Tuesday, February 03, 2015

Cheating In School As a Moral Imperative?

Cevin Soling has a knack for producing provocative works — literature, music, films — that offer less than politically correct social commentary. His 2009 documentary film, The War On Children, for example, "concludes that schools are not only failing to educate, but are increasingly authoritarian institutions more akin to prisons that are eroding the foundations of American democracy." (Maybe he has seen the prison-like design of my alma mater, Weber High School.)

So perhaps it shouldn't be too shocking to read Soling's recent Wired op-ed, where he asserts that cheating by students in compulsory K-12 schools is more than just a good thing; it's "a moral imperative."

How's that? Since our earliest days it has been drilled into each of us that cheating in school is bad, Bad, BAD, BAD! Not so, says Soling. He suggests that cheating is only bad in systems where people are voluntary participants under reasonable conditions. Cheating by involuntary participants subjected to unreasonable conditions should not only be accepted; it should be applauded.

Hold on a minute. By law children are unable to consent and their parents (within limits) consent for them. Doesn't this mean that children that are attending school have consented to the conditions via their parents? Soling doesn't address this angle. But he might very well retort that the system is still involuntary because parents are coerced into enrolling their children in school lest they suffer unreasonable punishment for failing to do so.

Even if consent is assumed, however, Soling has a problem with the "unreasonable conditions" of our public school systems. What is unreasonable?
  • Grades that "are the currency and sole commodity of schools" do not actually represent useful learning. Yet, they "are a major component of a student’s portfolio and have the potential to impact their future." As in, getting good grades means that a student knows how to work the system, not that they are capable in any of the subjects graded.
  • Tests that mainly measure the ability of a student to "retain the material just long enough to take the test" treat "knowledge as a disposable commodity that is only relevant when it is tested."
  • Students are alienated from the uninspiring work required at school. They have little real input on what they must learn or what they must do to achieve an acceptable grade.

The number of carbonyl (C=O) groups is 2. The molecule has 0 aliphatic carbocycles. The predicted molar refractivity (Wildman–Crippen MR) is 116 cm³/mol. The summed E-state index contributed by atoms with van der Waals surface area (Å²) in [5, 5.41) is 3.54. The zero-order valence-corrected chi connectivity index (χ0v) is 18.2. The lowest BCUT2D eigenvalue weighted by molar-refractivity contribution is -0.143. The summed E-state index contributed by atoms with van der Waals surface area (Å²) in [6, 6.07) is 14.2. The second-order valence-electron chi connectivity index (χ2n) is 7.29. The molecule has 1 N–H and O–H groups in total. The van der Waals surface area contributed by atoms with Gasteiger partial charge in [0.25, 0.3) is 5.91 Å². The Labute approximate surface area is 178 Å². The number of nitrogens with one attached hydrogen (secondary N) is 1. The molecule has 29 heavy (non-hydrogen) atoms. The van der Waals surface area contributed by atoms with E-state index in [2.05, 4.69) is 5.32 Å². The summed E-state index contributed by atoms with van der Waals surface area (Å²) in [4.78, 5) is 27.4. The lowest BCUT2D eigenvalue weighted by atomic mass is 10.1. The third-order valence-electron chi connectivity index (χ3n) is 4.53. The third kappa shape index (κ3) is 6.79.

• Although Soling doesn't mention it, homework has been documented to be little more than pointless busy work that mainly shows how much power the system has over a student's free time. A review of the full body of research on this matter reveals that "there’s not much to prop up the belief that students must be made to work a second shift after they get home from school."
The natural response to such an unethical system is to cheat, maintains Soling. We repeatedly lionize American prisoners of war that improved their situations in captivity by "cheating." None of us think of these people as being unethical for breaking their captors' rules because their cheating was morally justified.

Similarly, our public school environments have "created a set of conditions where cheating is necessary and justifiable," writes Soling. He claims that the students that (successfully) cheat develop useful creativity, show "disdain against an arbitrary and repressive institution," and boost their self esteem. All of these factors can serve them well in their future careers and citizenship.

Furthermore, Soling claims that it's not the cheaters we should be worrying about, but those that don't cheat. I am reminded of Stockholm Syndrome when Soling writes that these unfortunate souls "have internalized their oppression and might lack the necessary skills to rally and lobby against abuses of power that are perpetrated by governing bodies."

I'm sure that the initial response of most people to Soling's promotion of cheating at school will be disgust and dismay. They will see it as an attack on honesty, which is one of the pillars of a functional moral society. But what of Soling's contention that the institution of public schooling is so corrupt as to make cheating in school as morally justifiable as the cheating of American POWs in captivity?

Honest people will have differing opinions regarding the answer to that question. Folks that hew more authoritarian will lean one direction, while more libertarian folks will lean another. But Soling offers some food for thought. Perhaps we should ponder:
  • At what point does a system become so unreasonable as to justify subversive behavior?
  • Do we accept the current system simply because we are familiar with it?
  • Does the fact that the majority has not yet risen up against the current system render it ethical? In other words, does might make right?
  • We claim that we force our children to engage in this system for their own good. But is the trade off worth it?
  • Could other educational approaches (also here and here) be more ethical?

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